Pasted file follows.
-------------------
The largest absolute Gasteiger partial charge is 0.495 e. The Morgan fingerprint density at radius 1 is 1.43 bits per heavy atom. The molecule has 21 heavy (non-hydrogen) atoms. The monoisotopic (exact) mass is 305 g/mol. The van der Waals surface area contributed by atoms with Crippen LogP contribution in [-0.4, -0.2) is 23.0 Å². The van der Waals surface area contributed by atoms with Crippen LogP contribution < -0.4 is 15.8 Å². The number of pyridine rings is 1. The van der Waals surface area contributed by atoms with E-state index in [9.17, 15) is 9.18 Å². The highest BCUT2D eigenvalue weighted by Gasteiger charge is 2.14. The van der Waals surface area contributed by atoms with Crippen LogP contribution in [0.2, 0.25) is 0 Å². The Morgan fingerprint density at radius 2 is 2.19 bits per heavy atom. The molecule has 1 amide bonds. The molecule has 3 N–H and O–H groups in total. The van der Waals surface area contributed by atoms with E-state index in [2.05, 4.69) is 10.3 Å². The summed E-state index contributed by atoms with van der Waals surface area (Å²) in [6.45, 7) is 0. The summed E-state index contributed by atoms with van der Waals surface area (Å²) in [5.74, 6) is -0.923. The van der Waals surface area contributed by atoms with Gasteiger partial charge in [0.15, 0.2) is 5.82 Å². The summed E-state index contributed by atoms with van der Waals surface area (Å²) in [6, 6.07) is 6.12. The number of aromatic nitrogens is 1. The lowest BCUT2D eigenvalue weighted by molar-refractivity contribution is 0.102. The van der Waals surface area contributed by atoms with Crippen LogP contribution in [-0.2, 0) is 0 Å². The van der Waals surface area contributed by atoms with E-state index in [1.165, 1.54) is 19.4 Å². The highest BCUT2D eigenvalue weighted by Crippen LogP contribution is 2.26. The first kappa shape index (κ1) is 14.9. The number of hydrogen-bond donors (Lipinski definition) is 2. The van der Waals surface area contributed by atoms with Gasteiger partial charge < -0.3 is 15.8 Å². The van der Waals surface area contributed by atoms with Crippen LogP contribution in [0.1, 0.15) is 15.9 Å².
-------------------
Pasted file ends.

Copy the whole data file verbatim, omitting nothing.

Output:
The largest absolute Gasteiger partial charge is 0.495 e. The Morgan fingerprint density at radius 1 is 1.43 bits per heavy atom. The molecule has 21 heavy (non-hydrogen) atoms. The monoisotopic (exact) mass is 305 g/mol. The van der Waals surface area contributed by atoms with Crippen LogP contribution in [-0.4, -0.2) is 23.0 Å². The van der Waals surface area contributed by atoms with Crippen LogP contribution < -0.4 is 15.8 Å². The number of pyridine rings is 1. The van der Waals surface area contributed by atoms with E-state index in [9.17, 15) is 9.18 Å². The highest BCUT2D eigenvalue weighted by Gasteiger charge is 2.14. The van der Waals surface area contributed by atoms with Crippen LogP contribution in [0.2, 0.25) is 0 Å². The Morgan fingerprint density at radius 2 is 2.19 bits per heavy atom. The molecule has 1 amide bonds. The molecule has 3 N–H and O–H groups in total. The van der Waals surface area contributed by atoms with E-state index in [2.05, 4.69) is 10.3 Å². The summed E-state index contributed by atoms with van der Waals surface area (Å²) in [6.45, 7) is 0. The summed E-state index contributed by atoms with van der Waals surface area (Å²) in [5.74, 6) is -0.923. The van der Waals surface area contributed by atoms with Gasteiger partial charge in [0.15, 0.2) is 5.82 Å². The summed E-state index contributed by atoms with van der Waals surface area (Å²) in [6, 6.07) is 6.12. The number of aromatic nitrogens is 1. The lowest BCUT2D eigenvalue weighted by molar-refractivity contribution is 0.102. The van der Waals surface area contributed by atoms with Crippen LogP contribution in [-0.2, 0) is 0 Å². The van der Waals surface area contributed by atoms with E-state index in [1.165, 1.54) is 19.4 Å². The highest BCUT2D eigenvalue weighted by Crippen LogP contribution is 2.26. The first kappa shape index (κ1) is 14.9. The number of hydrogen-bond donors (Lipinski definition) is 2. The van der Waals surface area contributed by atoms with Gasteiger partial charge < -0.3 is 15.8 Å². The van der Waals surface area contributed by atoms with Crippen LogP contribution in [0.1, 0.15) is 15.9 Å².